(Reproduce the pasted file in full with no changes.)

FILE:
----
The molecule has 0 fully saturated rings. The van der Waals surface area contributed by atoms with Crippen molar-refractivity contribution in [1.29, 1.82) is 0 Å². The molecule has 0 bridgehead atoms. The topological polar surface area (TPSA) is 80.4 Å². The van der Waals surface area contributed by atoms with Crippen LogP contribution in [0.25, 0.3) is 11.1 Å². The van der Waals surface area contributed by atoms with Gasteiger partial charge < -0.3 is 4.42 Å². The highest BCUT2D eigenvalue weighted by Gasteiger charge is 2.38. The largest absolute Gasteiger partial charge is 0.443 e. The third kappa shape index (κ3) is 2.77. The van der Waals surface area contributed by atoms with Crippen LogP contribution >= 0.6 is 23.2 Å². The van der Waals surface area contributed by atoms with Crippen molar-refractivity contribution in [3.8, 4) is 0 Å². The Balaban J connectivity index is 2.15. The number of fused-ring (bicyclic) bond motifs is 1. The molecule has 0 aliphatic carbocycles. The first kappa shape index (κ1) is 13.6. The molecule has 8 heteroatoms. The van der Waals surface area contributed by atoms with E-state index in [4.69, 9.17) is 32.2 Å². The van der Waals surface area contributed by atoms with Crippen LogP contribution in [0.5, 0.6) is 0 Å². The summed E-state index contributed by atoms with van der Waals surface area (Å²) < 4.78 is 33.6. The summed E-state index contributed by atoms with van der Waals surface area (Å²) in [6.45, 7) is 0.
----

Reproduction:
The molecule has 0 fully saturated rings. The van der Waals surface area contributed by atoms with Crippen molar-refractivity contribution in [1.29, 1.82) is 0 Å². The molecule has 0 bridgehead atoms. The topological polar surface area (TPSA) is 80.4 Å². The van der Waals surface area contributed by atoms with Crippen LogP contribution in [0.25, 0.3) is 11.1 Å². The van der Waals surface area contributed by atoms with Gasteiger partial charge < -0.3 is 4.42 Å². The highest BCUT2D eigenvalue weighted by Gasteiger charge is 2.38. The largest absolute Gasteiger partial charge is 0.443 e. The third kappa shape index (κ3) is 2.77. The van der Waals surface area contributed by atoms with Crippen LogP contribution >= 0.6 is 23.2 Å². The van der Waals surface area contributed by atoms with Crippen molar-refractivity contribution in [3.8, 4) is 0 Å². The Balaban J connectivity index is 2.15. The number of fused-ring (bicyclic) bond motifs is 1. The molecule has 0 aliphatic carbocycles. The first kappa shape index (κ1) is 13.6. The molecule has 8 heteroatoms. The van der Waals surface area contributed by atoms with E-state index in [4.69, 9.17) is 32.2 Å². The van der Waals surface area contributed by atoms with Crippen LogP contribution in [0.5, 0.6) is 0 Å². The summed E-state index contributed by atoms with van der Waals surface area (Å²) < 4.78 is 33.6. The summed E-state index contributed by atoms with van der Waals surface area (Å²) in [6.45, 7) is 0.